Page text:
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How Do Whales Nurse? Let’s Find Out!

Kera avatar



Thursday, August 20, 2009

The past few weeks, we’ve been seeing a decent number of cow/calf pairs of blue whales. Just recently I got word that a calf was seen nursing! Now even though I haven’t witnessed this with blue whales myself, I did recently get to see beluga whales nursing!

Recently I took my vacation and went to the San Juan Islands, and then to the Vancouver Aquarium in B.C., Canada. It was absolutely amazing to see their little newborn beluga. While we were at the underwater window, both of the calves, one being about a year old, and the other just about 3 months old, started nursing. I couldn’t believe my luck and of course took some pictures!

Depending on the species of whale, some young can stay nursing for up to two years! The milk of the mother is a very high concentration of fat to help ensure that the baby is able to get a really thick layer of blubber, which is like fat, that helps with the insulation. Because whales and dolphins are mammals, they need to make sure they can stay warm at all times living in the cold water. Humans, for example, wouldn’t be able to stay in water for long periods of time, even with a wetsuit. We don’t have a thick fat layer to keep the heat inside our bodies and that becomes a problem because water drains the heat out of our body about 25 times faster than air! See why blubber is so important?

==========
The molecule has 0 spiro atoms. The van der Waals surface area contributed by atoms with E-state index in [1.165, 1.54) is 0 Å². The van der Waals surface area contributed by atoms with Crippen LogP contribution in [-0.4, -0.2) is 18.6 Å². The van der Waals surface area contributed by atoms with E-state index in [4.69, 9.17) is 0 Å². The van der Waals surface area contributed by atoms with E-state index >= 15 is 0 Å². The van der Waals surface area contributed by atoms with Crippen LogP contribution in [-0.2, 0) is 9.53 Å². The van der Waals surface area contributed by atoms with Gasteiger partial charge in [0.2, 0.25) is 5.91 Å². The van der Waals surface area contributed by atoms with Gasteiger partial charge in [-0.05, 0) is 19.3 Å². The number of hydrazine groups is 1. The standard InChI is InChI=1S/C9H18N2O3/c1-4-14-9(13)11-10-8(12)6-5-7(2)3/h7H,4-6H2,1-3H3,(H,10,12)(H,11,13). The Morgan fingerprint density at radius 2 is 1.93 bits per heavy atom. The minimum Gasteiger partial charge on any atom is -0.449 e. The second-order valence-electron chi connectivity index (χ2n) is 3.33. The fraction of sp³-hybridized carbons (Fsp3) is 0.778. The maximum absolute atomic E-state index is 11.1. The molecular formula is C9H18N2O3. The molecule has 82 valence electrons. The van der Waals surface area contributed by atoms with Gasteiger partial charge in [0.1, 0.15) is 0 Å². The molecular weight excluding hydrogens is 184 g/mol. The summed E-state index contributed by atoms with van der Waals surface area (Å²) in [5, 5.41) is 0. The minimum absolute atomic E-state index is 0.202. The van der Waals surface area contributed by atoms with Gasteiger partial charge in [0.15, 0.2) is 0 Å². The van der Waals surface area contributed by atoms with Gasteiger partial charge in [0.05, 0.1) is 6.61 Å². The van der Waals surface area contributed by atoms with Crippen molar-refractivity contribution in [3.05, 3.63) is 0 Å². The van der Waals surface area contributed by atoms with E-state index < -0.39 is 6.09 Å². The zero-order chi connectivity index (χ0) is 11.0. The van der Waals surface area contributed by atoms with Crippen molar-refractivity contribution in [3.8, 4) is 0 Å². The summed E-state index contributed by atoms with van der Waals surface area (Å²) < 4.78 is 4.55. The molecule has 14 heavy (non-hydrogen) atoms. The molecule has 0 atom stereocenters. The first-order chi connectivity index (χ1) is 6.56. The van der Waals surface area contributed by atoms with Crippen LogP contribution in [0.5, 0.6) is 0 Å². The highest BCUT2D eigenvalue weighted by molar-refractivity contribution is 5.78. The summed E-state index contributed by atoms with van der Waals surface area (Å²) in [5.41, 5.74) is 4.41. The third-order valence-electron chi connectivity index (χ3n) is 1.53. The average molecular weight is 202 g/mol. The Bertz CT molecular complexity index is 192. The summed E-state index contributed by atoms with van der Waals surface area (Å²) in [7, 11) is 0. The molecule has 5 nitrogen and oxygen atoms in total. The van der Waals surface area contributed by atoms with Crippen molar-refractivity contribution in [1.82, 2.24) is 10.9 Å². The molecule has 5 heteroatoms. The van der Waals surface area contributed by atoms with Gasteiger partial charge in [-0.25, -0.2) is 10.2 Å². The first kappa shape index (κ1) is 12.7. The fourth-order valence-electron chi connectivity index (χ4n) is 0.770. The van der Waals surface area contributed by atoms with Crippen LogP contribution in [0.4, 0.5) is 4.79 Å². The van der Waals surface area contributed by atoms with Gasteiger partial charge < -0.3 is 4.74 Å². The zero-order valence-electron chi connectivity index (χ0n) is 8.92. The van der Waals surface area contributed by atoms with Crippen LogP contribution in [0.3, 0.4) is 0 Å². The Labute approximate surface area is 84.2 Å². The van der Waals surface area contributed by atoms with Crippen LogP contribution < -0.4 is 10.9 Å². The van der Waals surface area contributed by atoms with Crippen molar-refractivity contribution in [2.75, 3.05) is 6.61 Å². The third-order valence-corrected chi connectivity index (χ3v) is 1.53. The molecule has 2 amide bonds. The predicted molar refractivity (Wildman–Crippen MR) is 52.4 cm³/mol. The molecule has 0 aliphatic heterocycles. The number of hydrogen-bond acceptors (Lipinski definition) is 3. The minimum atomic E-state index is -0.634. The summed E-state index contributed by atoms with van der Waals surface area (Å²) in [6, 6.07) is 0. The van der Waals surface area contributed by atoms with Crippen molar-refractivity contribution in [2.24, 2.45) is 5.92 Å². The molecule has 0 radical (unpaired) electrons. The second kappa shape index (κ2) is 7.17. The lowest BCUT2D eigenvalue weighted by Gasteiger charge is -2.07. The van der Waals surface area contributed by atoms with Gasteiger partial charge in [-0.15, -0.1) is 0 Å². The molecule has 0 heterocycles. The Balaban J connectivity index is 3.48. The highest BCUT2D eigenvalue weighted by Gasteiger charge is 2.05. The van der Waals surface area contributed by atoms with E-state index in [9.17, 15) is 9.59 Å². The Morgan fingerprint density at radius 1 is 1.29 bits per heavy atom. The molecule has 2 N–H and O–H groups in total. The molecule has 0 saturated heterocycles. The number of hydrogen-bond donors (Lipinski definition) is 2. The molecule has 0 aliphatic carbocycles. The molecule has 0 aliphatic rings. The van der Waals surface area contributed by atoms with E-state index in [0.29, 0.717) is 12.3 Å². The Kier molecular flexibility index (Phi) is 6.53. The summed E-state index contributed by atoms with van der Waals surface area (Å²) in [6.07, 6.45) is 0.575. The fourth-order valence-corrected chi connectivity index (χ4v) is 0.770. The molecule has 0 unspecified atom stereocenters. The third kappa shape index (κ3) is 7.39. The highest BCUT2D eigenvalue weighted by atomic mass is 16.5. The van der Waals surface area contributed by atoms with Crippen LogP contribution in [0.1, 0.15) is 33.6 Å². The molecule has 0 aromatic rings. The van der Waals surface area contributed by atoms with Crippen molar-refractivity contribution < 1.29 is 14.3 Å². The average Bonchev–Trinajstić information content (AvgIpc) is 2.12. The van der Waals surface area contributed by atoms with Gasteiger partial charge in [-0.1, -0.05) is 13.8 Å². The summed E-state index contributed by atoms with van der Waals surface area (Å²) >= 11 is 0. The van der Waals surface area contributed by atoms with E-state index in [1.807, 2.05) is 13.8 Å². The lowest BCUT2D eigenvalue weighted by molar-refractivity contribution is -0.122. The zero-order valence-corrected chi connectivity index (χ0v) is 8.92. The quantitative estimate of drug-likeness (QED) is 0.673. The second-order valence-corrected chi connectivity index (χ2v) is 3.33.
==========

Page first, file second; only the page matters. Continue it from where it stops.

Since it’s so important the calves gain weight quickly from milk, how does a whale nurse underwater? It seems like a pretty tough obstacle to overcome! Typically what happens is the baby starts to nudge the mama around the belly. That lets the mother know that the baby is ready to feed. To be more hydrodynamic, the mother’s nipples are inverted at the mammary gland until the baby starts to nudge where they then start to point out. The mom then starts to shoot out milk. Whales don’t have lips, so they can’t really suckle the milk. Instead it’s almost injected into the baby’s mouth. This will go on until the baby is weaned from nursing. The older of the two baby beluga is still nursing, but is also getting solid food as well. It just goes to show what a close bond these babies have with their mother! As the baby starts to eat solid food, the concentration of fat in the milk starts to decrease. It’s amazing how these animals are adapted for these kind of behaviors!

I feel incredibly lucky to have witnessed this amazing maternal bond with the beluga whales, and with any luck, I’ll soon get the chance to see a blue whale nursing as well. If you’d like to join me and my co-workers on our search, click here!